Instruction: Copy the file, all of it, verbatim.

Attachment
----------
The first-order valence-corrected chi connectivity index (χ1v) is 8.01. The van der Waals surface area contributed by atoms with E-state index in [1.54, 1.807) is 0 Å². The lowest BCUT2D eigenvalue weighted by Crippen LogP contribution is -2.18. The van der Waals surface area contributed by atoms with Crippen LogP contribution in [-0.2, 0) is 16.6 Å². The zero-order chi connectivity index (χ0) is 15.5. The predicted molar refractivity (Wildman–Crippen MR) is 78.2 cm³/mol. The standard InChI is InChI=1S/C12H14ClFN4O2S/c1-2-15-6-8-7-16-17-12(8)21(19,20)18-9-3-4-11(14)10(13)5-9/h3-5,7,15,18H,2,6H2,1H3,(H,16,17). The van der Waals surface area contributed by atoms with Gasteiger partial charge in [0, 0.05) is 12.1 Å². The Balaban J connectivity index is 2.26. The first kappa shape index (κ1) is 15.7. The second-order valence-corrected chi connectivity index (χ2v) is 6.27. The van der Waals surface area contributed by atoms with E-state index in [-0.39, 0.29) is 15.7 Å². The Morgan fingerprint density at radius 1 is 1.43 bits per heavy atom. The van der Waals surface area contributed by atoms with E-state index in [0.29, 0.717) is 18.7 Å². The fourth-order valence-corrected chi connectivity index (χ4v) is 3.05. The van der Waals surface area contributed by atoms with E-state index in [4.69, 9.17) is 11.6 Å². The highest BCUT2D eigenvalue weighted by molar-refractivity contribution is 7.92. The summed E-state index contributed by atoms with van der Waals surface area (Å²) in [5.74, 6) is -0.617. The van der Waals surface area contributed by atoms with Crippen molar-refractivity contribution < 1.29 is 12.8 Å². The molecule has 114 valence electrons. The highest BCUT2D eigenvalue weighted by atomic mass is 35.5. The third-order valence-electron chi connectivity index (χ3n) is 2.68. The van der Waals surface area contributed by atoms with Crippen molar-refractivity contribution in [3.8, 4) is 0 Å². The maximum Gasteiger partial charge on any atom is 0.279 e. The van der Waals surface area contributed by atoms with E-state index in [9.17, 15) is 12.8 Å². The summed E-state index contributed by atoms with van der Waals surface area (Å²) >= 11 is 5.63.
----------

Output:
The first-order valence-corrected chi connectivity index (χ1v) is 8.01. The van der Waals surface area contributed by atoms with E-state index in [1.54, 1.807) is 0 Å². The lowest BCUT2D eigenvalue weighted by Crippen LogP contribution is -2.18. The van der Waals surface area contributed by atoms with Crippen LogP contribution in [-0.2, 0) is 16.6 Å². The zero-order chi connectivity index (χ0) is 15.5. The predicted molar refractivity (Wildman–Crippen MR) is 78.2 cm³/mol. The standard InChI is InChI=1S/C12H14ClFN4O2S/c1-2-15-6-8-7-16-17-12(8)21(19,20)18-9-3-4-11(14)10(13)5-9/h3-5,7,15,18H,2,6H2,1H3,(H,16,17). The van der Waals surface area contributed by atoms with Gasteiger partial charge in [0, 0.05) is 12.1 Å². The Balaban J connectivity index is 2.26. The first kappa shape index (κ1) is 15.7. The second-order valence-corrected chi connectivity index (χ2v) is 6.27. The van der Waals surface area contributed by atoms with E-state index in [-0.39, 0.29) is 15.7 Å². The Morgan fingerprint density at radius 1 is 1.43 bits per heavy atom. The van der Waals surface area contributed by atoms with E-state index in [0.29, 0.717) is 18.7 Å². The fourth-order valence-corrected chi connectivity index (χ4v) is 3.05. The van der Waals surface area contributed by atoms with E-state index in [4.69, 9.17) is 11.6 Å². The highest BCUT2D eigenvalue weighted by molar-refractivity contribution is 7.92. The summed E-state index contributed by atoms with van der Waals surface area (Å²) in [5.74, 6) is -0.617. The van der Waals surface area contributed by atoms with Crippen molar-refractivity contribution < 1.29 is 12.8 Å². The molecule has 114 valence electrons. The highest BCUT2D eigenvalue weighted by atomic mass is 35.5. The third-order valence-electron chi connectivity index (χ3n) is 2.68. The van der Waals surface area contributed by atoms with Crippen molar-refractivity contribution in [3.8, 4) is 0 Å². The maximum Gasteiger partial charge on any atom is 0.279 e. The van der Waals surface area contributed by atoms with E-state index in [9.17, 15) is 12.8 Å². The summed E-state index contributed by atoms with van der Waals surface area (Å²) >= 11 is 5.63.